Chapter 3

# Simulating BLDC Motors to Observe Back-EMF Profile

BLDC motors and PMSMs are similarly structured where both have permanent magnets in the rotor and are defined as synchronous motors. In a synchronous motor, the rotor is synchronized with the stator magnetic field, i.e., the rotor turns at the same speed as the stator magnetic field.

Their key difference is the shape of their back EMF (electromotive force). When electrical motors are rotated, they act as generators. In other words, a voltage is induced in the stator that opposes the driving voltage of the motor. Back EMF is an important characteristic of a motor as its shape dictates the kind of algorithm required to optimally control it.

Due to their design, BLDC motors have a trapezoidal back EMF shape and are commonly controlled by trapezoidal commutation.

### BLDC

• Trapezoidal Back EMF
• Controlled by trapezoidal commutation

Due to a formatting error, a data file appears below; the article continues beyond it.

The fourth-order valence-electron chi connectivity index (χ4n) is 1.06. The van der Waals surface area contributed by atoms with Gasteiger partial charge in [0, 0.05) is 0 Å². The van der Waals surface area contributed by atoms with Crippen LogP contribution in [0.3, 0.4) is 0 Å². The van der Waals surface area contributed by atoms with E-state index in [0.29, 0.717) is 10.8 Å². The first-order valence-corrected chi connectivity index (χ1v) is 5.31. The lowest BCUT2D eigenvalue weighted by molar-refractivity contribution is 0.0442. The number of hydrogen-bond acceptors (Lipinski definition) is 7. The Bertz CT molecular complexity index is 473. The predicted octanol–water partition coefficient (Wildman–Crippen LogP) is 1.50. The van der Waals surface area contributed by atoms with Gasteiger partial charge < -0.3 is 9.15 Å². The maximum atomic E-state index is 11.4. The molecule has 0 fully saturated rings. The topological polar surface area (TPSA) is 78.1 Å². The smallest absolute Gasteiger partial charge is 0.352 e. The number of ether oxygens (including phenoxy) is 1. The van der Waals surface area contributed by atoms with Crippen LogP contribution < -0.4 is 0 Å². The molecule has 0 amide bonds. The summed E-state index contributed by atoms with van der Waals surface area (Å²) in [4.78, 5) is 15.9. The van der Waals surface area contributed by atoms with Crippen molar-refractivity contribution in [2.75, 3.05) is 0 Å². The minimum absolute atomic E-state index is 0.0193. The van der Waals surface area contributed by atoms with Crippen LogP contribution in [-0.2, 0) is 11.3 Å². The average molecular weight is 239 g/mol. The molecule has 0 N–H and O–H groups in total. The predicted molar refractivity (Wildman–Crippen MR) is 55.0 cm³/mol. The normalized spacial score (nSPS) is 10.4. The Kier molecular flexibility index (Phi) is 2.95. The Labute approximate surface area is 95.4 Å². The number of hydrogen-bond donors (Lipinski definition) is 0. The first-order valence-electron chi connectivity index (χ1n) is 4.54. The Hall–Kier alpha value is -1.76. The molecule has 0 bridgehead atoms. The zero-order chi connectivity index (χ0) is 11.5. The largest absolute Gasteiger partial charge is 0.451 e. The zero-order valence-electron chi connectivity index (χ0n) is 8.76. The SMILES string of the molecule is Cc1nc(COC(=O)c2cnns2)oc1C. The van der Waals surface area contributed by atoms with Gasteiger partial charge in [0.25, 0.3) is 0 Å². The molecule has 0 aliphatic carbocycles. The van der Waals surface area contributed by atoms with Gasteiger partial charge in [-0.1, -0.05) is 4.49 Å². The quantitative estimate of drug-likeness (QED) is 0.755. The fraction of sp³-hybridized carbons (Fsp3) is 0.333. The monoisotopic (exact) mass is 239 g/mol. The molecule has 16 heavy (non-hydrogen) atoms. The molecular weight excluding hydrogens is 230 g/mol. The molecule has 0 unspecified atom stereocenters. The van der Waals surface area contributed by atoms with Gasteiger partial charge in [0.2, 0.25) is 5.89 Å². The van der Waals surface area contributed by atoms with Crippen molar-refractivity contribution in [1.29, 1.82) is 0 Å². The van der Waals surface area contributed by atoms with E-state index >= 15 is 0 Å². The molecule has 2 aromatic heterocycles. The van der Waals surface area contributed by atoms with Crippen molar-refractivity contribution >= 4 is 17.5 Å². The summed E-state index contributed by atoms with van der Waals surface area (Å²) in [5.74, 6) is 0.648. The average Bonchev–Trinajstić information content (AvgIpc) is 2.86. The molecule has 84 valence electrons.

PMSMs are controlled by field-oriented control because their back EMF has a sinusoidal shape.

### PMSM

• Sinusoidal Back EMF
• Controlled by field-oriented control

Sometimes the terms PMSM and BLDC are used interchangeably among the motor control community, which may cause confusion about their back EMF profiles. For this discussion, BLDC motors will strictly be machines with trapezoidal back EMF.

An easy way to observe back-EMF shape of a motor modeled in Simscape Electrical™ is to simulate it.

Here you can see the simulation of a single pole-pair BLDC with open-circuit terminals, meaning no current to the coils. If you apply torque to turn the rotor the motor will act like a generator. You can watch how the shape of its back EMF is determined by measuring the voltage at phase A over time. The voltage scope shows that the back EMF of the BLDC motor has a trapezoidal shape, which includes regions where the voltage remains flat.

Check out the following tutorial to learn how you can model and simulate a BLDC motor with Simscape Electrical as seen in the image above.